In the same sequence, the option to kiss Astadourian is unavailable. For it to happen, the player must turn on the hints option before the conversation (while searching the offices at best). Doing so activates the option. While this option was affected by choices in the PC original, the more linear structure of the Playstation port (many conflicting questions can be asked without consequence) denies this action. The fact that the kiss is still available suggests that the development team left the in-game option out by mistake.
The FBI database has to have all its information typed like a real computer on the PC. This option is cut on the Playstation due to an obvious lack of keyboard. So certain information can only be accessed if Willmore has heard it or met certain characters as the story progresses.
The final scenes with Shanks and Willmore concern one ending. Shanks mentions that Astadourian wants to go over the case with Willmore later at his place. It suggests that Mary will always be won over by Willmore no matter how he acts. It should be noted (despite the developers' own words) that game might not have had variations of the debriefing scene in the PC version. The same goes for any calls made during the story.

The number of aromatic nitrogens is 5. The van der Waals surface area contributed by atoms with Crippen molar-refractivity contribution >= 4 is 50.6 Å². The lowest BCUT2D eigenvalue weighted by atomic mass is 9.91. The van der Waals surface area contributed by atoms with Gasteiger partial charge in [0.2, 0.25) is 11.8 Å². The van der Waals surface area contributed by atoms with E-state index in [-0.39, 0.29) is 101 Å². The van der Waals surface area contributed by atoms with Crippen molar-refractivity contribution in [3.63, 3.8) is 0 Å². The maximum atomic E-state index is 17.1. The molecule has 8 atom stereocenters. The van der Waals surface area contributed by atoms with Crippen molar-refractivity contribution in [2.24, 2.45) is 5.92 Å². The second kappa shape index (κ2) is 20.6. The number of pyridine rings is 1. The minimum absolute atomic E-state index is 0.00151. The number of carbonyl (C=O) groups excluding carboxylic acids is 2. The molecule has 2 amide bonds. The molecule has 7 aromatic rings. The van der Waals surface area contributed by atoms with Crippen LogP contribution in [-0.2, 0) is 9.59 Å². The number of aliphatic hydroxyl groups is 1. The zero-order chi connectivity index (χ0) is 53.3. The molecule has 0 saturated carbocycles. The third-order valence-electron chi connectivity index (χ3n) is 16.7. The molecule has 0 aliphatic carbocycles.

Note that while the game does work on the PlayStation 2, the user interface is scrambled, causing difficulty with gameplay
Mary Astadorian is named for a real person, Chris Carter's assistant.
William B. Davis makes a fleeting appearance as the Smoking Man (he is seen smoking a cigarette after a building you're in blows up); nonetheless, he is listed in the opening credits.
The hand-held PDA that featured in the game is an actual product; Apple's Newton MessagePad.
The game contained various comical easter eggs; for example, shining a flashlight or taking a picture of a character would, in most instances, lead to the player character being asked, "What's the matter with you?"
One interesting "easter egg" was the ability to shoot yourself, resulting in an end-game and displaying a suicide note based on your psychological profile and status in the story. There was one baffling glitch in the "feature" - the next scene would contain you in Shanks's office handing over your badge and gun, despite the fact you were just killed.